- Anti-tumor therapy
- Shows promise for increasing the radiation sensitivity of breast cancer cells
- In vivo studies have demonstrated the effectiveness of ß1 integrin antibody for anti-tumor therapy
- In vitro studies show enhancement of radiation sensitivity
- The tissue environment responds to cancer in a consistent manner, providing a reliable mechanism for treatment (compared to the variable routes taken by cells to become cancerous)
- ß1 integrin inhibitory antibody had little negative effect on a non-malignant cell line
- 3-D cell cultures can be used to distinguish tumors that are susceptible to the Berkeley Lab treatment
Most current research on cancer initiation and progression focuses on the genetics and the clonal expansion and acquisition of abnormal signaling pathways that characterize the tumor. What has been relatively overlooked is the microenvironment – specifically cell-extracellular matrix (ECM) interactions – and the role that these interactions play in tumor progression and development of resistance to treatment.
Integrins are an important class of molecules that mediate crucial signals between cells and the ECM. There is a growing body of evidence, including clinical trials against specific integrins, showing that interfering with these signals by inhibiting integrin activity can profoundly affect tumor development. Research has shown that ß1 integrin specifically modifies response to chemotherapy in lung, leukemia, and colon cancers. It has also been shown to play a critical role in expression of the breast cancer phenotype (Weaver et al., 1997).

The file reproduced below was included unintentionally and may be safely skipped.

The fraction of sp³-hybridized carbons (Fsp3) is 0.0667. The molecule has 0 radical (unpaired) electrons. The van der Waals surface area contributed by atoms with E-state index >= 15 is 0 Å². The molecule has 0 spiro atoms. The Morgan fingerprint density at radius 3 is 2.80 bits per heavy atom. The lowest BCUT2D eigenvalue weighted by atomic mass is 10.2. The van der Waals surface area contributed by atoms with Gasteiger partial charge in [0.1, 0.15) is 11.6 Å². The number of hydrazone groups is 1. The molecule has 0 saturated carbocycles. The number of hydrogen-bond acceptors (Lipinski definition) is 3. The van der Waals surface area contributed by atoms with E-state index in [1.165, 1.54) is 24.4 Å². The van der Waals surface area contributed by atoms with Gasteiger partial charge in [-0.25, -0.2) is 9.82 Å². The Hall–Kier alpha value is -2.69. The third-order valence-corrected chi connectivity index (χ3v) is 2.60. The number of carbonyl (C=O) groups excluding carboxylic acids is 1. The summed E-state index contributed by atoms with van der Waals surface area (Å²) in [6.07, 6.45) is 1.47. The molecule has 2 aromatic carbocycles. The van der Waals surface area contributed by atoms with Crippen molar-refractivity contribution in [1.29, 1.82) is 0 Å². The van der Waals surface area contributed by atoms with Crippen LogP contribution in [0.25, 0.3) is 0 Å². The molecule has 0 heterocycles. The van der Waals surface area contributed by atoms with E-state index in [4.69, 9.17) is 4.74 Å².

Berkeley Lab Scientist Mina Bissell and University of California at San Francisco Radiation Oncologist Catherine Park, M.D. have now demonstrated that disrupting abnormal cell-ECM interactions by inhibiting ß1 integrin is an effective mechanism for advancing breast cancer therapy and shows promise as a means of enhancing the therapeutic efficacy of ionizing radiation (IR).
Studies with mice implanted with invasive human breast cancer cell lines show that ß1 integrin inhibitory monoclonal antibody (AIIB2) inhibits formation of tumors and significantly enhances apoptosis and decreases proliferation, and it does so in a dose-dependent manner with minimal toxicity to animals. In addition, when 3-D cultured malignant cell lines are treated with IR combined with AIIB2, the effects are enhanced by up to 50% compared to the use of IR alone. Treatment with AIIB2 resulted in only minimal apoptosis in non-malignant cell lines that have undergone differentiation in a 3 –D model, indicating that treatments focused on inhibiting ß1 activity might have little negative effect on healthy cells.
Weaver, V.M., Petersen, O.W., Wang, F., Larabell, C.A., Briand, P., Damsky, C. and Bissell, M.J., (1997) Reversion of the malignant phenotype of human breast cells in three-dimensional culture and in vivo using integrin blocking antibodies. J. Cell Biol. 1997, 137, 231-246.
- Published Patent Application # 12/575,411 available at www.uspto.gov. Available for licensing or collaborative research
FOR MORE INFORMATION:
V.M. Weaver, O.W. Petersen, F. Wang, C.A. Larabell, P. Briand, C. Damsky, and M.J. Bissell” Reversion of the Malignant Phenotype of Human Breast Cells in Three-Dimensional Culture and In Vivo by Integrin Blocking Antibodies.” The Journal of Cell Biology, 1997, 231–245
REFERENCE NUMBER: IB-1965
SEE THESE OTHER BERKELEY LAB TECHNOLOGIES IN THIS FIELD: